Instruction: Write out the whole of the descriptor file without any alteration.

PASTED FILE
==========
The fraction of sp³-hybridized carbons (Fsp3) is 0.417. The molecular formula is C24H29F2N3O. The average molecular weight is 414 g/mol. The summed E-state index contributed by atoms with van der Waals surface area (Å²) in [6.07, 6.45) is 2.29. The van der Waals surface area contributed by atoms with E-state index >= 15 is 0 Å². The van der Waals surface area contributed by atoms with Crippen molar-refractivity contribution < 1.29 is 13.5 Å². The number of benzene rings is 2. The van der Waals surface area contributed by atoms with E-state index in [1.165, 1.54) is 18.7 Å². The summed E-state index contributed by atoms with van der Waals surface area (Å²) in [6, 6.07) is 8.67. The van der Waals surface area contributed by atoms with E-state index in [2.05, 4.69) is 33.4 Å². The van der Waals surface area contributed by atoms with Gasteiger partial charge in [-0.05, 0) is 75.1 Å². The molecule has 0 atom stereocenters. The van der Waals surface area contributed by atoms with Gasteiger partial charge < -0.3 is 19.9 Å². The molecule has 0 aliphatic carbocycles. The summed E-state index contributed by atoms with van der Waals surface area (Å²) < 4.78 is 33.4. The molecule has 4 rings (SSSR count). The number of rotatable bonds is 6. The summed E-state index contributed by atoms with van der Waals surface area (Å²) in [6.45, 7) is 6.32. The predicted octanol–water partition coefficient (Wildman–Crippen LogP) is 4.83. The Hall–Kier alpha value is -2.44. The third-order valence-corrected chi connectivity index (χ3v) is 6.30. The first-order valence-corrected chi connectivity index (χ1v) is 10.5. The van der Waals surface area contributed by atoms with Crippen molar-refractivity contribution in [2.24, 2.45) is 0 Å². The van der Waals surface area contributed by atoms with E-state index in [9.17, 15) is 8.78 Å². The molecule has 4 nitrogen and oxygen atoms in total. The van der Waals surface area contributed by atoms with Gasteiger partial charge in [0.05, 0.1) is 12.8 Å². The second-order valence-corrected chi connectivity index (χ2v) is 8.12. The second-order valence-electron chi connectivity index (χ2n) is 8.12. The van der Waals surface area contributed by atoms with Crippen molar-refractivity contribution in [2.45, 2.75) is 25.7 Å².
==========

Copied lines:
The fraction of sp³-hybridized carbons (Fsp3) is 0.417. The molecular formula is C24H29F2N3O. The average molecular weight is 414 g/mol. The summed E-state index contributed by atoms with van der Waals surface area (Å²) in [6.07, 6.45) is 2.29. The van der Waals surface area contributed by atoms with E-state index >= 15 is 0 Å². The van der Waals surface area contributed by atoms with Crippen molar-refractivity contribution < 1.29 is 13.5 Å². The number of benzene rings is 2. The van der Waals surface area contributed by atoms with E-state index in [1.165, 1.54) is 18.7 Å². The summed E-state index contributed by atoms with van der Waals surface area (Å²) in [6, 6.07) is 8.67. The van der Waals surface area contributed by atoms with E-state index in [2.05, 4.69) is 33.4 Å². The van der Waals surface area contributed by atoms with Gasteiger partial charge in [-0.05, 0) is 75.1 Å². The molecule has 0 atom stereocenters. The van der Waals surface area contributed by atoms with Gasteiger partial charge < -0.3 is 19.9 Å². The molecule has 0 aliphatic carbocycles. The summed E-state index contributed by atoms with van der Waals surface area (Å²) < 4.78 is 33.4. The molecule has 4 rings (SSSR count). The number of rotatable bonds is 6. The summed E-state index contributed by atoms with van der Waals surface area (Å²) in [6.45, 7) is 6.32. The predicted octanol–water partition coefficient (Wildman–Crippen LogP) is 4.83. The Hall–Kier alpha value is -2.44. The third-order valence-corrected chi connectivity index (χ3v) is 6.30. The first-order valence-corrected chi connectivity index (χ1v) is 10.5. The van der Waals surface area contributed by atoms with Crippen molar-refractivity contribution in [2.24, 2.45) is 0 Å². The van der Waals surface area contributed by atoms with E-state index in [9.17, 15) is 8.78 Å². The molecule has 4 nitrogen and oxygen atoms in total. The van der Waals surface area contributed by atoms with Gasteiger partial charge in [0.05, 0.1) is 12.8 Å². The second-order valence-corrected chi connectivity index (χ2v) is 8.12. The second-order valence-electron chi connectivity index (χ2n) is 8.12. The van der Waals surface area contributed by atoms with Crippen molar-refractivity contribution in [2.45, 2.75) is 25.7 Å².